Let's show we respect our community and manage our resources more safely and thereby give hope to our world. In return we find such leadership gives us greater freedom and a peace of mind. Responsible action equates to greater possibilities. Creating sustainable business is a critical democratic challenge demonstrating that conservation matters.

Please question our culture of "effluent affluence" and take responsibility for your actions. We, the people, will only prosper if we become truly conservative and economical. A rich life does not necessarily translate into a richer life if we spoil future opportunities without better and more frugal management. Let's enjoy our life and profit from conserving so as to pass on a wonderful legacy for future generations.

Notes from Natural Capitalism
Hawken, Lovins, & Lovins 1999 Little,Brown

Natural capitalism as if living systems mattered (p 9)
* Environment is not minor factor of production.
* Economic development depends on natural capital to continue life-supporting services.
* Badly designed business systems, population growth and wasteful patterns of consumption are primary causes of loss of natural capital.
* Economic progress and sustainable economy relies on all forms of capital fully valued.
* Key to benefit people, money and environment is radical increases in resource productivity.
* Human welfare is best served by improving the quality and flow of desired services delivered.
* Economic and environmental sustainability depends on redressing global inequities of income and material well being.
* The best long-term environment for commerce is provided by true democratic systems of governance that are based on the needs of people rather than business.
Four central strategies of natural capitalism: 1) radical resource productivity; 2) biomimicry; 3) service and flow economy; and 4) investing in natural capital (pg 10)


¹CIA World Factbook, June 14, 2007

Monday, October 22, 2007

Why I Cultivate Gratitude

Appreciation allows me to walk a path of tremendous love and respect. Counting my blessings becomes a gift that keeps on sustaining me. Nothing can be more rejuvenating for me than expressing gratefulness for all the ways this life has been kind to me. Just maintaining a state of gratefulness re-energizes me, and moves me to shift my attitude so that I look for the silver lining in every cloud. Instead of looking at things as a curse, I can see them as the blessing they truly are.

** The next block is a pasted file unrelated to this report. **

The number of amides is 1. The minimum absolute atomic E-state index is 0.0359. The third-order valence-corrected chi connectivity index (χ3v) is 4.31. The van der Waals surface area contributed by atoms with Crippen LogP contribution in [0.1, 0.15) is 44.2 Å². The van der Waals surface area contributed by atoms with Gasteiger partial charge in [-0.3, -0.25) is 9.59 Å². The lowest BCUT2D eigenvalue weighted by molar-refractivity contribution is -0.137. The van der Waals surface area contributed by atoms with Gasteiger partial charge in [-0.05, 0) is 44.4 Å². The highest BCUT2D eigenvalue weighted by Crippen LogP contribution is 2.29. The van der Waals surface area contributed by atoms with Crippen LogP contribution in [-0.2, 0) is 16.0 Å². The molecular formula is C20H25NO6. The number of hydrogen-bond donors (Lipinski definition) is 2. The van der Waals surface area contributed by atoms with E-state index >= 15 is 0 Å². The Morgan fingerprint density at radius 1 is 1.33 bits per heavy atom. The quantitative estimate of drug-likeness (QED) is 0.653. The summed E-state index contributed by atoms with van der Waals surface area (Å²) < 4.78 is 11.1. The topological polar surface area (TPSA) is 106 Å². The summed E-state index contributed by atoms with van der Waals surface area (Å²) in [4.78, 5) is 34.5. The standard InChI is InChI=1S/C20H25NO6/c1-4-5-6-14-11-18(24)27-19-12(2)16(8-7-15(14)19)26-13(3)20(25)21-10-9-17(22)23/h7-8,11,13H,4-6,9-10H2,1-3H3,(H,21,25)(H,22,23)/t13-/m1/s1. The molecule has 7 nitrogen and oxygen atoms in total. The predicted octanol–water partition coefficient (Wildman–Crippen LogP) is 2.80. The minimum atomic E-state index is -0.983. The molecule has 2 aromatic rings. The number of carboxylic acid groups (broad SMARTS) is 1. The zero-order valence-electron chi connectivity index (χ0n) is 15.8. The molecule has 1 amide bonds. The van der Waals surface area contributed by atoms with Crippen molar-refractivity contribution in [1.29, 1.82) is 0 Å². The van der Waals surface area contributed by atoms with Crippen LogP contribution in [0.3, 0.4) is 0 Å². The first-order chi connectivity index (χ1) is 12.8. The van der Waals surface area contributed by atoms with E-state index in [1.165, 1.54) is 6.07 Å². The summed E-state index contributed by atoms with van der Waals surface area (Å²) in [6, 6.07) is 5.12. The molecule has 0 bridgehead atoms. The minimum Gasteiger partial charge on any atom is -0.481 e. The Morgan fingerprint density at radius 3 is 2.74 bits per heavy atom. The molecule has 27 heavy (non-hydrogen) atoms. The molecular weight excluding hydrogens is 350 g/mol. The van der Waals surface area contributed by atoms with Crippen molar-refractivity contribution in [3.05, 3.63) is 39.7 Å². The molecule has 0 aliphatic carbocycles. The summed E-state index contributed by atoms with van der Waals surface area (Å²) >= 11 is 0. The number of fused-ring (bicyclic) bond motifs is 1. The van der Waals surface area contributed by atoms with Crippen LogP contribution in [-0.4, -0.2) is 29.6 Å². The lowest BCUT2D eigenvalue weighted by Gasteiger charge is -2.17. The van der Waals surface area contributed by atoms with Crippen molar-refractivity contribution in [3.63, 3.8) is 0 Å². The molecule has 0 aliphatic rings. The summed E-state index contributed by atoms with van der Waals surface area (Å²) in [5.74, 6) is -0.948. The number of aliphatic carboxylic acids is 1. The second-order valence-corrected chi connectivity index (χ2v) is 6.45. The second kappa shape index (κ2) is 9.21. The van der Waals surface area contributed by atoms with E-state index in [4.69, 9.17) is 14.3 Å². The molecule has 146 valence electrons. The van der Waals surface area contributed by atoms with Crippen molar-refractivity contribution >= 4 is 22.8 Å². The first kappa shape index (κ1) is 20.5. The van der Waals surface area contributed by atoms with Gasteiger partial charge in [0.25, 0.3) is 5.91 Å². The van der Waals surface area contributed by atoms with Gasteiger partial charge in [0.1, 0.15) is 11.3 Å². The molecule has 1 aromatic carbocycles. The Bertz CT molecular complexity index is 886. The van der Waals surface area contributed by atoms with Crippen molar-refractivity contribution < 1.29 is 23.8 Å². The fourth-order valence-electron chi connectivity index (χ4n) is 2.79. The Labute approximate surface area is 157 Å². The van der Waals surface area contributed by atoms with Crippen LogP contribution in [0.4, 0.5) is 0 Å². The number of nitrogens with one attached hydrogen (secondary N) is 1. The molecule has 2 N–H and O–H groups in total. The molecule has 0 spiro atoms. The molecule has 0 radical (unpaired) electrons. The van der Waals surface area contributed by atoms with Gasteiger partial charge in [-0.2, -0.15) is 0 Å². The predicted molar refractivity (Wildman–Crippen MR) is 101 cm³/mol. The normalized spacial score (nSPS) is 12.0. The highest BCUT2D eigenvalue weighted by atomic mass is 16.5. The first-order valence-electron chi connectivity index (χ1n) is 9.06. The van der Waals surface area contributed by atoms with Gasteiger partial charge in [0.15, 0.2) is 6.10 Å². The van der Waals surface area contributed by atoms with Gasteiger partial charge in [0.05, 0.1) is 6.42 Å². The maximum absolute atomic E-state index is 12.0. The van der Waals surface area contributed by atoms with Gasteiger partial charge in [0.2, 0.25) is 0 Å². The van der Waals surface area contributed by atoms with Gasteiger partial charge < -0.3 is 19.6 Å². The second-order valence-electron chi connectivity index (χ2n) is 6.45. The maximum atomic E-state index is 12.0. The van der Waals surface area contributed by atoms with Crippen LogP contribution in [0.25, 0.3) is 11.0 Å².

The power of gratitude leads me to a greater sense of purpose, and a richer life. Invoking appreciation gives me a profound sense of joy, and links me with all things, filling me with a sense of harmony and well being.

This harmonious connection with life awakens in me the understanding that everything in my world is only alive in the present moment. As I empty myself of ego preoccupations with the past, and concerns over the future, I am truly awake to the moment, and in such times, I find in myself a feeling of greater compassion for my fellows. The act of compassionate gratitude is a form of stewardship that allows me to be more sensitive and respectful of people and nature. I become mindful and deal with all things in a sacred way. Cultivating this kind of relationship with life fosters a sense of devotion and divinity.

Appreciation creates for me a more wholesome mindset that reconnects me to the things I value most. Living this way creates a greater sense of possibility and freedom. My feeling of gratitude expands when I reflect on how all things must be respected. And I feel more humble as I observe the mysterious spirit of this world.

Exercising my gratitude is a wake-up call for me to remember what matters most. We live in a critical time, and how we can best deal with it comes into question. Awakening to how we can see each moment with a clear mind, as a new event, is an action I would define as "the attitude of gratitude." This approach not only liberates us from suffering, we become more mindful of the possibility of being truly open to all possibilities.

What do I appreciate right now? Can I hear the birds singing outside? Can I simply enjoy hearing my own heartbeat? How grateful am I to all those things life on this planet has given me? Do I cherish the food, shelter and other gifts? Let's say I have just moments to live, would I count my blessings? What would I wish to do to give my thanks? The very nature of my entire life and my liberation comes down to embracing these questions.